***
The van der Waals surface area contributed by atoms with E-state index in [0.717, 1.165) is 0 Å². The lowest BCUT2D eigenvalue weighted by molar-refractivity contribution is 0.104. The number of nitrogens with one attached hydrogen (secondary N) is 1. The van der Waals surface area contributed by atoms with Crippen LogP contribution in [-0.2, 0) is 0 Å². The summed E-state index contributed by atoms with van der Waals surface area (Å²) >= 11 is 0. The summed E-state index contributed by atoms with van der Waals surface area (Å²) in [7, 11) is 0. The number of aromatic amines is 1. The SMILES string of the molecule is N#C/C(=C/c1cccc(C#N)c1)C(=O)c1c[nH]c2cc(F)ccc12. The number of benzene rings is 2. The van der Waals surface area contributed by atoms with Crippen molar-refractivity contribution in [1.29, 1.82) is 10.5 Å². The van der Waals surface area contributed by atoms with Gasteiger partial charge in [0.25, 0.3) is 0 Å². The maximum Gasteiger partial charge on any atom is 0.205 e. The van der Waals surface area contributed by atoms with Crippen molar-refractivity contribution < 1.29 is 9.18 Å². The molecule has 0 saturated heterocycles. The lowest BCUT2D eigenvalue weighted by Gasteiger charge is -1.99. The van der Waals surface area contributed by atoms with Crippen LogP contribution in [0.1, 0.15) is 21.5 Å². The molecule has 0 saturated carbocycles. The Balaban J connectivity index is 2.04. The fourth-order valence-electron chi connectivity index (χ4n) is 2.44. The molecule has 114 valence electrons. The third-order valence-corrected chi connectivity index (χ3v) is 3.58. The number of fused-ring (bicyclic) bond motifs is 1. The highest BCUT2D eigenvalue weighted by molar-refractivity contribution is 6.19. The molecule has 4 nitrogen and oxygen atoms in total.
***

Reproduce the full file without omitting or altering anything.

The van der Waals surface area contributed by atoms with E-state index in [0.717, 1.165) is 0 Å². The lowest BCUT2D eigenvalue weighted by molar-refractivity contribution is 0.104. The number of nitrogens with one attached hydrogen (secondary N) is 1. The van der Waals surface area contributed by atoms with Crippen LogP contribution in [-0.2, 0) is 0 Å². The summed E-state index contributed by atoms with van der Waals surface area (Å²) >= 11 is 0. The summed E-state index contributed by atoms with van der Waals surface area (Å²) in [7, 11) is 0. The number of aromatic amines is 1. The SMILES string of the molecule is N#C/C(=C/c1cccc(C#N)c1)C(=O)c1c[nH]c2cc(F)ccc12. The number of benzene rings is 2. The van der Waals surface area contributed by atoms with Crippen molar-refractivity contribution in [1.29, 1.82) is 10.5 Å². The van der Waals surface area contributed by atoms with Gasteiger partial charge in [0.25, 0.3) is 0 Å². The maximum Gasteiger partial charge on any atom is 0.205 e. The van der Waals surface area contributed by atoms with Crippen molar-refractivity contribution < 1.29 is 9.18 Å². The molecule has 0 saturated heterocycles. The lowest BCUT2D eigenvalue weighted by Gasteiger charge is -1.99. The van der Waals surface area contributed by atoms with Crippen LogP contribution in [0.1, 0.15) is 21.5 Å². The molecule has 0 saturated carbocycles. The Balaban J connectivity index is 2.04. The fourth-order valence-electron chi connectivity index (χ4n) is 2.44. The molecule has 114 valence electrons. The third-order valence-corrected chi connectivity index (χ3v) is 3.58. The number of fused-ring (bicyclic) bond motifs is 1. The highest BCUT2D eigenvalue weighted by molar-refractivity contribution is 6.19. The molecule has 4 nitrogen and oxygen atoms in total.